What do you think is the most important factor in achieving success and accomplishing our goals?
Hint: Externals are def at play here – our environment, resources, and access matter – I get that.
There is something we can control. And this something matters even more than the externals…
In college I dropped out (more accurately: flunked out) of Intro to Chemistry.
Each day I sat in the back of the classroom feeling like I wasn’t smart enough to figure it out, that science wasn’t my thing, and that I didn’t belong in that class. After about a month of that + two failed tests, I walked out of a lecture and never returned.
There was (and still is) a group of men in Kansas who spend their time reading and discussing books on science, philosophy, learning, and life.
They share their discoveries, write business plans, poetry, and even art of their own. They are learning machines.
These men, who are part of a reentry program called Brothers in Blue, live in Lansing State Penitentiary and I was at Duke University.
I was at a place literally designed for learning. My professor was renowned in the world of science. I had all of the tools and resources for learning at my fingertips – the Brothers in Blue do not.
We were in two different arenas but our mindsets made all of the difference – I believed that I couldn’t learn and the Brothers in Blue knew that they could.
Carol Dweck, a professor at Stanford, has been researching these mindsets for decades and what she’s discovered is so simple but so incredibly powerful:
First: She found that arguably the most important factor in achieving success, in any arena, is our capacity to learn grow and adapt.
Second: The key to becoming a great learner is our mindset and attitude towards learning. Her work shows that there are really two mindsets we can adopt: A fixed mindset or a growth mindset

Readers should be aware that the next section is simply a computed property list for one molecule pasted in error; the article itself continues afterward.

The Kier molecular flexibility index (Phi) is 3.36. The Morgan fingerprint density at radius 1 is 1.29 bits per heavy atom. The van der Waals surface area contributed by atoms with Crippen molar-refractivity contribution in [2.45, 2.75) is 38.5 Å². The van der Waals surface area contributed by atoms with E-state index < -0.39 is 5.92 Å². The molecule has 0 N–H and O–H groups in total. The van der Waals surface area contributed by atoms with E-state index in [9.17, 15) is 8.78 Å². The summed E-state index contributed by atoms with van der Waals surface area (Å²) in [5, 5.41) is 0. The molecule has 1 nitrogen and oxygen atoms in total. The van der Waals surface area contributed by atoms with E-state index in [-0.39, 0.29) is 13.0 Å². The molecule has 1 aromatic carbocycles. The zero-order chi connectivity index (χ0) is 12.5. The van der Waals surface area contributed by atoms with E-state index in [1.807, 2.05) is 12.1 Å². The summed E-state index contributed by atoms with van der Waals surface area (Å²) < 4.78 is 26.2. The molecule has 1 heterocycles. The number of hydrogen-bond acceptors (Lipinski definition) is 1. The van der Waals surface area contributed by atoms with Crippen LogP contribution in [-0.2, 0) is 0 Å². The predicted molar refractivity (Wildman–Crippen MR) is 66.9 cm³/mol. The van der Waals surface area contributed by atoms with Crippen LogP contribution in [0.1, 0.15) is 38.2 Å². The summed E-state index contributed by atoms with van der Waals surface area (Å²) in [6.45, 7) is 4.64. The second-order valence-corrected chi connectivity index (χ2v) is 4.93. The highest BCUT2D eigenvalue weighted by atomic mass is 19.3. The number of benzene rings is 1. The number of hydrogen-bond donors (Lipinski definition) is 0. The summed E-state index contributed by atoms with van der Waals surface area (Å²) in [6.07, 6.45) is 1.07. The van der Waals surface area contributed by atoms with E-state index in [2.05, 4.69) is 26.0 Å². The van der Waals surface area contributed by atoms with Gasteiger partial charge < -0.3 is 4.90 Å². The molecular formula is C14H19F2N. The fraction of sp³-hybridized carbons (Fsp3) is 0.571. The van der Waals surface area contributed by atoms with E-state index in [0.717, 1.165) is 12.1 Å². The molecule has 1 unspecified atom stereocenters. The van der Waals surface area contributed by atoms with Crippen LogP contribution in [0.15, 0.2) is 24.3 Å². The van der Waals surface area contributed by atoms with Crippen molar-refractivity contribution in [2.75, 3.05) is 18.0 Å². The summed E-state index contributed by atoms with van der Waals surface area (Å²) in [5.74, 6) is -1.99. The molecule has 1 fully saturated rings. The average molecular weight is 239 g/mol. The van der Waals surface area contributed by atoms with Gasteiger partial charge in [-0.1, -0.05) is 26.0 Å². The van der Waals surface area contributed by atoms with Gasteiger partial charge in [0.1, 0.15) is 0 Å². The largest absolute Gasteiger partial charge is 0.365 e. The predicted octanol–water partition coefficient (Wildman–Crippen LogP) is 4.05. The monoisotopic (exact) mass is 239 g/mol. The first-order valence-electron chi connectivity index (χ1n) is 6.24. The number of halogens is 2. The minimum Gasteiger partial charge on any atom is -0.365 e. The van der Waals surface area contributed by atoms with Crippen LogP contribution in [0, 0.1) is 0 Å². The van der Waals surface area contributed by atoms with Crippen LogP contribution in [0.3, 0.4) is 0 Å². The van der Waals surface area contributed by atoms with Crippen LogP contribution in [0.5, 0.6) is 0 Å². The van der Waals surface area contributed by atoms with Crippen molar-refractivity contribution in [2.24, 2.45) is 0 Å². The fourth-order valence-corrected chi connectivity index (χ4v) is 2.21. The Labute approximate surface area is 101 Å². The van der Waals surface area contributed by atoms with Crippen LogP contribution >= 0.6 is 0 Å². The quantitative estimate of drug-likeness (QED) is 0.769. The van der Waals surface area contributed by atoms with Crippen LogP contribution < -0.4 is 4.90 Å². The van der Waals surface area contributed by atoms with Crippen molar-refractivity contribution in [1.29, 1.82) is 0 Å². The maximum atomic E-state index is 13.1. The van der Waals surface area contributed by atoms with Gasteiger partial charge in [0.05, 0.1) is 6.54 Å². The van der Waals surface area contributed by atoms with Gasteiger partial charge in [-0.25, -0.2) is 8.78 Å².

Fixed mindset = A belief that skills are something that you’re born with, that you either have them or you don’t – that you can’t (or don’t have to) learn and grow.
Growth mindset = A belief that skills are built, that you can grow and develop them – that you can learn.
For those of you keeping score; I was operating in a fixed mindset in my chemistry class while the Brothers in Blue were running with a strong growth mindset on the inside – which is why they learned and why I didn’t.
These two mindsets have a powerful influence on our ability to learn – no matter where we are.
The proof is in both the research AND the applications.
Dweck did an important study with hundreds of 7th grade students from Chicago. First, they gave the students a mindset analysis to determine if they had a growth or fixed mindset when it came to math. Then, they simply tracked the students’ scores for two years. The results looked something like this:
I’ve had the honor of working with some pretty incredible groups through our workshops:
A computer company in Seattle
One of the biggest Fast-Casual restaurant chains
A MLB organization
An Italian company that makes really fast cars, and
Hundreds of schools and organizations across the country
Through these experiences it’s become clear that great learners (jungle tigers) can do serious damage in ANY arena. And the key to being a great learner is to first believe that you can.
Now, don’t get me wrong, I’m not sitting here telling you that you just have to believe and then it magically happens. Our mindsets influence our behaviors, and it’s our action and behaviors that determine if we learn or not.
This video explains: